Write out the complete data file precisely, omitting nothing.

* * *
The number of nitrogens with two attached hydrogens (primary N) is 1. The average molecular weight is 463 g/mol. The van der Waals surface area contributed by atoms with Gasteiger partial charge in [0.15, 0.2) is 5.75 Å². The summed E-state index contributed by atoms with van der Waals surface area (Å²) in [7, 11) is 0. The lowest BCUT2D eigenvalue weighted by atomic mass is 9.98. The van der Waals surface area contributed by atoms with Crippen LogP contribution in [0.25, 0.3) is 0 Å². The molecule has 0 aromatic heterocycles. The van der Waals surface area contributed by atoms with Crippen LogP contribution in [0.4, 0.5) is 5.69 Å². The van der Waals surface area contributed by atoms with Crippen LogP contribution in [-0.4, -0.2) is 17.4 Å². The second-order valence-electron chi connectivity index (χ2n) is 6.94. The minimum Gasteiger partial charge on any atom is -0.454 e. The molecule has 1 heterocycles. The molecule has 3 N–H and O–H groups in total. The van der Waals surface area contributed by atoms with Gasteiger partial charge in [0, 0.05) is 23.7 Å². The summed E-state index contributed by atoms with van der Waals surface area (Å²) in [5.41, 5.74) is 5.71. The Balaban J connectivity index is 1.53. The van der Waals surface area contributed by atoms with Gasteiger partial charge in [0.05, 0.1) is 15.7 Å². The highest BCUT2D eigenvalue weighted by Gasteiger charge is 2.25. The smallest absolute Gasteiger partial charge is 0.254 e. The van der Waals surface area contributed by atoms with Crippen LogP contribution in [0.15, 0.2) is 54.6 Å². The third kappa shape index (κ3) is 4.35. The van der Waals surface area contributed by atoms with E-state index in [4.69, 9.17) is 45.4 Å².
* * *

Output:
The number of nitrogens with two attached hydrogens (primary N) is 1. The average molecular weight is 463 g/mol. The van der Waals surface area contributed by atoms with Gasteiger partial charge in [0.15, 0.2) is 5.75 Å². The summed E-state index contributed by atoms with van der Waals surface area (Å²) in [7, 11) is 0. The lowest BCUT2D eigenvalue weighted by atomic mass is 9.98. The van der Waals surface area contributed by atoms with Crippen LogP contribution in [0.25, 0.3) is 0 Å². The molecule has 0 aromatic heterocycles. The van der Waals surface area contributed by atoms with Crippen LogP contribution in [0.4, 0.5) is 5.69 Å². The van der Waals surface area contributed by atoms with Crippen LogP contribution in [-0.4, -0.2) is 17.4 Å². The second-order valence-electron chi connectivity index (χ2n) is 6.94. The minimum Gasteiger partial charge on any atom is -0.454 e. The molecule has 1 heterocycles. The molecule has 3 N–H and O–H groups in total. The van der Waals surface area contributed by atoms with Gasteiger partial charge in [0, 0.05) is 23.7 Å². The summed E-state index contributed by atoms with van der Waals surface area (Å²) in [5.41, 5.74) is 5.71. The Balaban J connectivity index is 1.53. The van der Waals surface area contributed by atoms with Gasteiger partial charge in [0.05, 0.1) is 15.7 Å². The highest BCUT2D eigenvalue weighted by Gasteiger charge is 2.25. The smallest absolute Gasteiger partial charge is 0.254 e. The van der Waals surface area contributed by atoms with Crippen LogP contribution in [0.15, 0.2) is 54.6 Å². The third kappa shape index (κ3) is 4.35. The van der Waals surface area contributed by atoms with E-state index in [4.69, 9.17) is 45.4 Å².